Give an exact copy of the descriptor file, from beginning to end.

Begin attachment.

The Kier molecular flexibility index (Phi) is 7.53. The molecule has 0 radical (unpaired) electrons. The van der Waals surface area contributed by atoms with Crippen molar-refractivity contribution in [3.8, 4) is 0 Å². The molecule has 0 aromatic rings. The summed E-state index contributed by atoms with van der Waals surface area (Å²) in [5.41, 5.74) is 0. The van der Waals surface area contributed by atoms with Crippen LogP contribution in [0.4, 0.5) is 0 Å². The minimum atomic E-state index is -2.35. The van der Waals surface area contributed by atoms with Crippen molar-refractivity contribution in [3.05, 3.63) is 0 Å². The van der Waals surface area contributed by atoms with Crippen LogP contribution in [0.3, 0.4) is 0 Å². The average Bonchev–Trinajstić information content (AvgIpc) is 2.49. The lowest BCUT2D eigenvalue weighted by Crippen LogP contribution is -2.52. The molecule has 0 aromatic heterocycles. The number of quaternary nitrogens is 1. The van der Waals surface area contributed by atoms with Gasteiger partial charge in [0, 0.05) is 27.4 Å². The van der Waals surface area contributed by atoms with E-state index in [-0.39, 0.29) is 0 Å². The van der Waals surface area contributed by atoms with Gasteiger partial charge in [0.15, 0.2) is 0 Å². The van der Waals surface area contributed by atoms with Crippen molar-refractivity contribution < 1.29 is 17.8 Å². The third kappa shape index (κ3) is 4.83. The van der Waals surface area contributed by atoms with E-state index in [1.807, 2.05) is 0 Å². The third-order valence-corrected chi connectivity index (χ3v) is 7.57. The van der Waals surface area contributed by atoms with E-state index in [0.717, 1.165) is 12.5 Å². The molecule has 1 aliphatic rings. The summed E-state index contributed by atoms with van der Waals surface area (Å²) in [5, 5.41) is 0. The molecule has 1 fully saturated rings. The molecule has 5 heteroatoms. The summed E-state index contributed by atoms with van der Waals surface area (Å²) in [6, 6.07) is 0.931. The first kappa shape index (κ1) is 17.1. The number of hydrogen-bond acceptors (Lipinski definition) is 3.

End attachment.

The Kier molecular flexibility index (Phi) is 7.53. The molecule has 0 radical (unpaired) electrons. The van der Waals surface area contributed by atoms with Crippen molar-refractivity contribution in [3.8, 4) is 0 Å². The molecule has 0 aromatic rings. The summed E-state index contributed by atoms with van der Waals surface area (Å²) in [5.41, 5.74) is 0. The van der Waals surface area contributed by atoms with Crippen LogP contribution in [0.4, 0.5) is 0 Å². The minimum atomic E-state index is -2.35. The van der Waals surface area contributed by atoms with Crippen molar-refractivity contribution in [3.05, 3.63) is 0 Å². The van der Waals surface area contributed by atoms with Crippen LogP contribution in [0.3, 0.4) is 0 Å². The average Bonchev–Trinajstić information content (AvgIpc) is 2.49. The lowest BCUT2D eigenvalue weighted by Crippen LogP contribution is -2.52. The molecule has 0 aromatic heterocycles. The number of quaternary nitrogens is 1. The van der Waals surface area contributed by atoms with Gasteiger partial charge in [0, 0.05) is 27.4 Å². The van der Waals surface area contributed by atoms with E-state index in [-0.39, 0.29) is 0 Å². The van der Waals surface area contributed by atoms with Gasteiger partial charge in [0.15, 0.2) is 0 Å². The van der Waals surface area contributed by atoms with Crippen molar-refractivity contribution < 1.29 is 17.8 Å². The third kappa shape index (κ3) is 4.83. The van der Waals surface area contributed by atoms with E-state index in [1.807, 2.05) is 0 Å². The third-order valence-corrected chi connectivity index (χ3v) is 7.57. The van der Waals surface area contributed by atoms with E-state index in [0.717, 1.165) is 12.5 Å². The molecule has 1 aliphatic rings. The summed E-state index contributed by atoms with van der Waals surface area (Å²) in [5, 5.41) is 0. The molecule has 1 fully saturated rings. The molecule has 5 heteroatoms. The summed E-state index contributed by atoms with van der Waals surface area (Å²) in [6, 6.07) is 0.931. The first kappa shape index (κ1) is 17.1. The number of hydrogen-bond acceptors (Lipinski definition) is 3.